A 3-tier ILM disk drive strategy has been announced by XioTech with 15K rpm Seagate Fibre Channel disks in the top tier, SATA drives in the third tier and something called Economy Enterprise drives in the mid-tier. You might think that's a second twist on the FC interface to ATA drives pioneered by HP with Hitachi GST and Seagate help, what HP calls FATA.
You would be wrong.
XioTech has been, with Seagate's help, much more ingenious. The top tier drives are Seagate 15K rm Fibre Channel drives with the full FC enterprise duty cycle capability and reliability, according to Rob Peglar, Xiotech's vice president of technology solutions.
Regarding the mid-tier drives he said, "Economy Enterprise drives are full Fibre Channel drives with the same reliability as the 15K rpm drives. However, they perform as if they are rotating at 7200rpm."
Interesting. He said 'perform as if'; so what speed do they rotate at? "They are rotating physically at 10,000rpm but the firmware has had multiple queuing taken away so they behave like a 7,200rpm drive."
Interesting again. It means Seagate has taken a 10K rpm drive and disabled firmware functionality to produce a cost-reduced FC drive for Xiotech. What is the result in price terms? Peglar says, "The Economy Enterprise drives have 300GB capacity and are priced less than the 15K drives, about 60 - 70 cents on the dollar versus the full enterprise Fibre Channel." That's about two thirds of the price.
And the bottom tier SATA drives? "They are somewhat less reliable than Fibre Channel (enterprise duty cycle) drives and are priced at 30 to 35 cents on the dollar compared to the enterprise Fibre Channel drives." About a third of the cost then leading to a neat tiered pricing scheme also.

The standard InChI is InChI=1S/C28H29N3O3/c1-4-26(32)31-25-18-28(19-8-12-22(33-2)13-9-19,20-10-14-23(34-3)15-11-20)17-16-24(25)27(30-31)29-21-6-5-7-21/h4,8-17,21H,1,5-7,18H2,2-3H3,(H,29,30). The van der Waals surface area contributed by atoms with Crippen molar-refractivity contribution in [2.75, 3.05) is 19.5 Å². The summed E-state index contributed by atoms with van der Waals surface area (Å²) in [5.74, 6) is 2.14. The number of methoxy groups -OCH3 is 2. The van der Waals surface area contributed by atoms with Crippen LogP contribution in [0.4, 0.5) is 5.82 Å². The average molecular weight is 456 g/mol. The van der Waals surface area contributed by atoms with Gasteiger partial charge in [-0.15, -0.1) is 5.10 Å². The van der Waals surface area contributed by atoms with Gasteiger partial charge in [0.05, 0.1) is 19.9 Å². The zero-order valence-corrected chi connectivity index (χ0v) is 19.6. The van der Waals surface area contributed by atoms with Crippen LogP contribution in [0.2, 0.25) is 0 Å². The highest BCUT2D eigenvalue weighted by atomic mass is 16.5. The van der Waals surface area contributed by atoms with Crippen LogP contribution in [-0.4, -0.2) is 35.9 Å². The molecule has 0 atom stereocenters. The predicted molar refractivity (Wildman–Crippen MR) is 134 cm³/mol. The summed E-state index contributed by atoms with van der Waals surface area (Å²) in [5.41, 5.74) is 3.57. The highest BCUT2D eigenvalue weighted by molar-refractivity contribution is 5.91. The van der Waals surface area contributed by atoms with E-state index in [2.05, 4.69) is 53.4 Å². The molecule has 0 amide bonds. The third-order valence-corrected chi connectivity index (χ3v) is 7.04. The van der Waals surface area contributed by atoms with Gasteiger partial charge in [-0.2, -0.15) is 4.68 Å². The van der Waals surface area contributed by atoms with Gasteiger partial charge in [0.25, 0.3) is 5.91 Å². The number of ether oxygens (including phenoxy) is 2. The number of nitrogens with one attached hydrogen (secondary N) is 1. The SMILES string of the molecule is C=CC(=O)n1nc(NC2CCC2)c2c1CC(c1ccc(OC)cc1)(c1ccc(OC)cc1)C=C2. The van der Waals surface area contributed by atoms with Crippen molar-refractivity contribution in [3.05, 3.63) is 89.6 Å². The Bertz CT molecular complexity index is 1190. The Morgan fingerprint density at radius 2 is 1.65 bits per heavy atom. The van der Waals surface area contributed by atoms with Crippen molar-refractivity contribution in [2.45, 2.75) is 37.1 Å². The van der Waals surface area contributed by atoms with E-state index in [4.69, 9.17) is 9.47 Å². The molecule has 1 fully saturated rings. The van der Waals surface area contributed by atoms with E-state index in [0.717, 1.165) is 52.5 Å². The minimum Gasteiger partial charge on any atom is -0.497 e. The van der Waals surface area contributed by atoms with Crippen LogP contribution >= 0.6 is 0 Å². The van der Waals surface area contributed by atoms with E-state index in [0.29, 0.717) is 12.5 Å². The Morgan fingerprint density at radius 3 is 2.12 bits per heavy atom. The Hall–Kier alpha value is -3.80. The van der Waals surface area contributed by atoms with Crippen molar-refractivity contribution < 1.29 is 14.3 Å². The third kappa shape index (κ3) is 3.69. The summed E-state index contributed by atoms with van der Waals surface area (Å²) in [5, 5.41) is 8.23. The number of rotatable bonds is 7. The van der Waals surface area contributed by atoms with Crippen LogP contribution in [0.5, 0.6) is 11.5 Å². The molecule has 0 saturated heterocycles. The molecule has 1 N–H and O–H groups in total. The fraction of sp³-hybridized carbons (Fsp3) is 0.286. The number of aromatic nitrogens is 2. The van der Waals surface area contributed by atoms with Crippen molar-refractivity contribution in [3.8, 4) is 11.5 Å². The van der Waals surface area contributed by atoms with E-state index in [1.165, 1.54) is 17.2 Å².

Why not go the route of providing Fibre Channel access to SATA drives for the mid-tier? "We think that by offering the Economy Enterprise drives we give the user the full reliability of Fibre Channel drives. It's very important." The alternative route, that taken for example by FATA, "has used an ATA drive mechanism and sacrificed reliability," for cost. "We think we have the best of both worlds," and, "We think it's an excellent strategy."
We note here that Seagate is proving adept at developing specific drive versions for customers with FATA for HP and these effective speed-reduced drives for Xiotech. Perhaps we can expect more such customisations of commodity drives as disk manufacturers struggle to make sales in a market that seems to be over-supplied currently.
The Xiotech 3-layer ILM disk cake can be purchased in one chassis or the component tiers can be distributed across a cluster in separate chassis'.
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